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UC Davis Wins $3.8 Million for Biocomplexity Study

By on October 25, 2000 in

California's sensitive marine estuaries will be studied under a $3.8 million grant awarded to University of California, Davis, researchers by the National Science Foundation to study the effects of an invading plant species on a complex ecosystem.

The project will provide one of the first rigorous studies of the value of ecosystems, including human, economic and environmental benefits, says principal investigator Alan Hastings.

The UC Davis team, together with colleagues at the Scripps Oceanographic Institute, UC San Diego and the San Francisco Estuarine Institute, will use Atlantic cordgrass (Spartina alterniflora) as an example of an invasive species. Native to the East Coast of the United States, cordgrass is a big problem in estuaries on the West Coast such as San Francisco Bay, says Hastings. The invading plant changes the ecology of the estuary, with far-reaching effects on native plants and animals, and an impact on people who live, work and play along the coast.

"Our estuaries lack large land plants which grow in salt water," explains ecologist Don Strong, "so they have evolved as mudflats." The cordgrass has no competitors or enemies in this environment, so it spreads rapidly. The plants slow down water flow and increase sedimentation, changing mudflats into intertidal meadows as the high-water line moves to the middle of the estuary.

"This plant violates the law in the Pacific states," jokes Strong, pointing out that land reclamation is illegal in California. "This is among the most profound changes you can impose on these estuaries."

Most of the West Coast is rocky shore, says Strong, and humans have damaged most of the few natural estuaries. What remains is home for a unique collection of migratory birds, he says, but these habitats are threatened by cordgrass invasion.

Cordgrass also threatens harbor seals, which need tidal mud islands as nurseries for their pups, says Strong.

Cordgrass encroachment decreases the value of river estuaries to humans -- both in financial terms, and in non-commercial and esthetic values. The research will look at all these different impacts of cordgrass on the ecosystem.

"It's an example of trying to understand an invasion," says Hastings. "Complex enough to see the effects of a species on the environment, simple enough for us to understand completely."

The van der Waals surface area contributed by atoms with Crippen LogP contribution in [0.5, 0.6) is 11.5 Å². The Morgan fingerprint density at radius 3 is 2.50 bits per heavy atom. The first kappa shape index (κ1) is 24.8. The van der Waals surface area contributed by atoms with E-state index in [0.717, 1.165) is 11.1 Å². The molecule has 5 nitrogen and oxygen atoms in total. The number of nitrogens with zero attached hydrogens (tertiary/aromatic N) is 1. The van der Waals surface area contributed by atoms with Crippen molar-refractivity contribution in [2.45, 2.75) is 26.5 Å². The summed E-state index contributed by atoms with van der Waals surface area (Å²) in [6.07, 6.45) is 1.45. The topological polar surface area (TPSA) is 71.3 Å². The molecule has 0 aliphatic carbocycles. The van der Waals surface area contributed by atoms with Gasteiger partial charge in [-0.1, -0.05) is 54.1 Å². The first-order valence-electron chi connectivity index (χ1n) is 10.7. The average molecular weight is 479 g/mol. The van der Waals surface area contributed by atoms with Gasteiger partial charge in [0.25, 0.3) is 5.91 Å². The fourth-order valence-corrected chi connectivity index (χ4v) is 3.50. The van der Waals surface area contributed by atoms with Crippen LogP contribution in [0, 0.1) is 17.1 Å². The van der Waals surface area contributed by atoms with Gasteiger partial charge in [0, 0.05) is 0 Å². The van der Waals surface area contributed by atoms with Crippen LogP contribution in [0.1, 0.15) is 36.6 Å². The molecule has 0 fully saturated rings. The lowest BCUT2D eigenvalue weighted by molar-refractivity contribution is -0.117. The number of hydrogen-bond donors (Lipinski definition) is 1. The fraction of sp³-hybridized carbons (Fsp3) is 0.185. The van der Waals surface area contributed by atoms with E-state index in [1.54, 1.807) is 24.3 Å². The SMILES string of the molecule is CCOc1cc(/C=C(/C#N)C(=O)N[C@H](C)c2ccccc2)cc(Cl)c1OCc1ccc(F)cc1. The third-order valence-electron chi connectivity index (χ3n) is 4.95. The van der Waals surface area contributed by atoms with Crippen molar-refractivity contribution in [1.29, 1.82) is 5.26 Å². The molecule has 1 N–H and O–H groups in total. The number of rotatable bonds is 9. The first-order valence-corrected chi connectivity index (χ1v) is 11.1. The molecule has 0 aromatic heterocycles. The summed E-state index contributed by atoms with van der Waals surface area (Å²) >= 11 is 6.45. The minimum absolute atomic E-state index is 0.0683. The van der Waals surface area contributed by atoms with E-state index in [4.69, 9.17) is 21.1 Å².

The team will create a dynamic model of cordgrass invasion, using extensive historical records and data collected by aerial and satellite photography. Resource science specialist Susan Ustin will lead the remote sensing part of the project. They will then compare the results of the model with detailed observations of West Coast estuaries, including San Francisco Bay and Willapa Bay, Washington.

The project integrates a variety of approaches, says Hastings. In addition to computer models and remote sensing, there will be measurements of water flow, sediment accumulation, and surveys of mammals, insects and birds. The impact of cordgrass on food webs will be studied by Ted Grosholz from UC Davis, and Lisa Levin from the Scripps Institute.

These observations will be used to refine the model, which will then be used to predict the effects of cordgrass invasion on bird populations in estuaries.

An important aspect will be to look at the effect of cordgrass invasion on the value of the affected area to humans. Estuaries have a dollar value from activities such as navigation, fishing and sailing, but also have non-commercial and esthetic values that are affected by cordgrass invasion. Analysis of the economic effects of cordgrass invasion will be led by David Layton of the Department of Environmental Science and Policy.

Community outreach activities will play a major role in the project. "The aim is to educate the public on invasive species, like Spartina," says Grosholz, who will coordinate the outreach activities. A series of workshops will begin in the first year of the project, says Grosholz. All kinds of estuary users affected by cordgrass, such as birders, fishers, recreational boat users, as well as representatives of regulatory authorities are expected to attend.

Grosholz hopes that as well as education, the outreach program will help to prevent the unintentional spread of invasive cordgrass.

The UC Davis grant is one of the largest awarded as part of $52.5 million awarded by NSF for biocomplexity research. Studies of biocomplexity aim at the "big picture," combining ecology and biology with disciplines as diverse as physics, geology, engineering and economics.

NOTE: Color images showing cordgrass invasion in estuaries are available. Contact Andy Fell, News Service, for details.